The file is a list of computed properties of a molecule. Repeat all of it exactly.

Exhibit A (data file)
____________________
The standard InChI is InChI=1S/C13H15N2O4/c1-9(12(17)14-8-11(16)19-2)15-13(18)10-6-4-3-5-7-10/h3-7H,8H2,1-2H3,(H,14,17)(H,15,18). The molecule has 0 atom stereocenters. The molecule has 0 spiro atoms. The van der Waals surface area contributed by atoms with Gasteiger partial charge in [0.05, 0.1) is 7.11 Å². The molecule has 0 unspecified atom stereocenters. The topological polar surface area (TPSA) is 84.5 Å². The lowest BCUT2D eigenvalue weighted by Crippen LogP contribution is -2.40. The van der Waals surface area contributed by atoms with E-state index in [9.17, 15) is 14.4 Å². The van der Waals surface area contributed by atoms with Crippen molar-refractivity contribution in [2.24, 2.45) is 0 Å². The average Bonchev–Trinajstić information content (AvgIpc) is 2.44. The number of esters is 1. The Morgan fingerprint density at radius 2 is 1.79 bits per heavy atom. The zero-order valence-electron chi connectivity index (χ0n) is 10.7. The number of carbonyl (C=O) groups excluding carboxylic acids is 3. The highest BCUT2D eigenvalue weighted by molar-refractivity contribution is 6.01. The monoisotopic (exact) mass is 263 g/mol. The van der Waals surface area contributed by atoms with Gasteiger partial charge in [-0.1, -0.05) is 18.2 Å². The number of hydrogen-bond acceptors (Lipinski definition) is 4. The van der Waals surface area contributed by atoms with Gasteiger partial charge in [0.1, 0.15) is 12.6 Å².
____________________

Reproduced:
The standard InChI is InChI=1S/C13H15N2O4/c1-9(12(17)14-8-11(16)19-2)15-13(18)10-6-4-3-5-7-10/h3-7H,8H2,1-2H3,(H,14,17)(H,15,18). The molecule has 0 atom stereocenters. The molecule has 0 spiro atoms. The van der Waals surface area contributed by atoms with Gasteiger partial charge in [0.05, 0.1) is 7.11 Å². The molecule has 0 unspecified atom stereocenters. The topological polar surface area (TPSA) is 84.5 Å². The lowest BCUT2D eigenvalue weighted by Crippen LogP contribution is -2.40. The van der Waals surface area contributed by atoms with E-state index in [9.17, 15) is 14.4 Å². The van der Waals surface area contributed by atoms with Crippen molar-refractivity contribution in [2.24, 2.45) is 0 Å². The average Bonchev–Trinajstić information content (AvgIpc) is 2.44. The number of esters is 1. The Morgan fingerprint density at radius 2 is 1.79 bits per heavy atom. The zero-order valence-electron chi connectivity index (χ0n) is 10.7. The number of carbonyl (C=O) groups excluding carboxylic acids is 3. The highest BCUT2D eigenvalue weighted by molar-refractivity contribution is 6.01. The monoisotopic (exact) mass is 263 g/mol. The van der Waals surface area contributed by atoms with Gasteiger partial charge in [-0.1, -0.05) is 18.2 Å². The number of hydrogen-bond acceptors (Lipinski definition) is 4. The van der Waals surface area contributed by atoms with Gasteiger partial charge in [0.1, 0.15) is 12.6 Å².